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Japan Strikes: 1941
Sixteen years before Pearl Harbor an English naval expert uncannily prophesied in detail the war in the Pacific. Now comes evidence that the Japanese heeded his theories—but not his warnings
December 1970 | Volume 22, Issue 1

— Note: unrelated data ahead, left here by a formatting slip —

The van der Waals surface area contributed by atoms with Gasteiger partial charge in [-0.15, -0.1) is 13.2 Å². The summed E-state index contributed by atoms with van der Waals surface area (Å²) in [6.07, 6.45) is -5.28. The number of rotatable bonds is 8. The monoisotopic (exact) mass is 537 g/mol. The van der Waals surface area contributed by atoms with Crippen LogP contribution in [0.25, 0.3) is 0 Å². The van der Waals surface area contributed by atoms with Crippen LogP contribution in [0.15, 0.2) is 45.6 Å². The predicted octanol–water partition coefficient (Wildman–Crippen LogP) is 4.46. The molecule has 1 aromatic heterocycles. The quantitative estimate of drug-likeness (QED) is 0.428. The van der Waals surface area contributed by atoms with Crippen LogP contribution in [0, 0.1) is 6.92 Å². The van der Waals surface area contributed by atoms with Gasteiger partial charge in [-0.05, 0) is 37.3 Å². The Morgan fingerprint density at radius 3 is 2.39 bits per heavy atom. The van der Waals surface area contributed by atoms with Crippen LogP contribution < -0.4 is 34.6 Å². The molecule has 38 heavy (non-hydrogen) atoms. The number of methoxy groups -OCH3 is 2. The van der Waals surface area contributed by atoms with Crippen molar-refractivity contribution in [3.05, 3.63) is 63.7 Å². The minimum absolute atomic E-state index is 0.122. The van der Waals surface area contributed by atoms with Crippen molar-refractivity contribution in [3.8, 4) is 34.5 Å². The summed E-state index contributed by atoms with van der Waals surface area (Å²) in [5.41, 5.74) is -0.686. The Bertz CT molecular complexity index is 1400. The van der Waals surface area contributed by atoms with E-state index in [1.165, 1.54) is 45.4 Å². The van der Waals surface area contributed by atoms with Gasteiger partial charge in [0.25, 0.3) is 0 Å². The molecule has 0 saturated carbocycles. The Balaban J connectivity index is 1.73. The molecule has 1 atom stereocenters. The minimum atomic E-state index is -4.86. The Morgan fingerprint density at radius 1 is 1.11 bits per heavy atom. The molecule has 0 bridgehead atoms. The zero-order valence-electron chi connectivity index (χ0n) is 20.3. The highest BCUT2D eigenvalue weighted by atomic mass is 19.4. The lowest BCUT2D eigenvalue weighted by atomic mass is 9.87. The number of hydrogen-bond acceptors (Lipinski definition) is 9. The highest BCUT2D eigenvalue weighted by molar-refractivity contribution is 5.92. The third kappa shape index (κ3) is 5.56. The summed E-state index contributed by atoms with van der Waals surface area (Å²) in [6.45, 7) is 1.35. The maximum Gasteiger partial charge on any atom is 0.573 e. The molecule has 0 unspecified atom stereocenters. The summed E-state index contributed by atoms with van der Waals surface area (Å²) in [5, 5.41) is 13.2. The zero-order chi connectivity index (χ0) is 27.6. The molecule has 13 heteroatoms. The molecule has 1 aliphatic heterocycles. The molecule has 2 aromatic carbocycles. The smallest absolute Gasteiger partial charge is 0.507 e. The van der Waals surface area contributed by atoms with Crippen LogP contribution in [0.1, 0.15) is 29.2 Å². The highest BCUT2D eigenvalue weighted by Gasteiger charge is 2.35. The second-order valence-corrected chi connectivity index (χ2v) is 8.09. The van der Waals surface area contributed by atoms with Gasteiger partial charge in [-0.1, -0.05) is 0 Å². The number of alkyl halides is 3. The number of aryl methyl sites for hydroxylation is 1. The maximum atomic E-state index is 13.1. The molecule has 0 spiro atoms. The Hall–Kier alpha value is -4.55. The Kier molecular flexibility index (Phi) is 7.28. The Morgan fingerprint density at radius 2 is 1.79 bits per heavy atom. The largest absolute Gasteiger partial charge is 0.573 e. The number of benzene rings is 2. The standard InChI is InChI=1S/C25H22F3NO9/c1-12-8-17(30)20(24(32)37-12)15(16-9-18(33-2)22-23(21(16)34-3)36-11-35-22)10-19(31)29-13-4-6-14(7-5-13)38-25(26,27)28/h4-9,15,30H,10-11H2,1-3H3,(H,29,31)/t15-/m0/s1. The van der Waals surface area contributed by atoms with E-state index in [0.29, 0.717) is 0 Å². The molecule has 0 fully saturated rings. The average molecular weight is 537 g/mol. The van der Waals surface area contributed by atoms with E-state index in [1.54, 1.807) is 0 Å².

In 1924, three years after Hector Bywater’s Sea Power in the Pacific appeared, the air-power enthusiast General Billy Mitchell returned from a tour of the Far East with a report predicting the possibility of a Japanese air attack against Pearl Harbor itself. Bywater also ultimately took cognizance of the increasing role of air power, and in a revised edition of Sea Power in the Pacific published in 1934 he noted the “marked superiority of the United States Navy over the Japanese in numbers of ship-borne aircraft.” In a few years, he continued, “the first-line aircraft at the disposal of the United States Navy will number 2000, a total which could be multiplied indefinitely in a national emergency. … If, then, the air weapon is to prove a preponderating element in a Far Eastern naval campaign, the dice will be loaded against Japan, whether her opponent is the United States or the British Commonwealth.” In this case, also, Bywater’s warning was not heeded by the Japanese.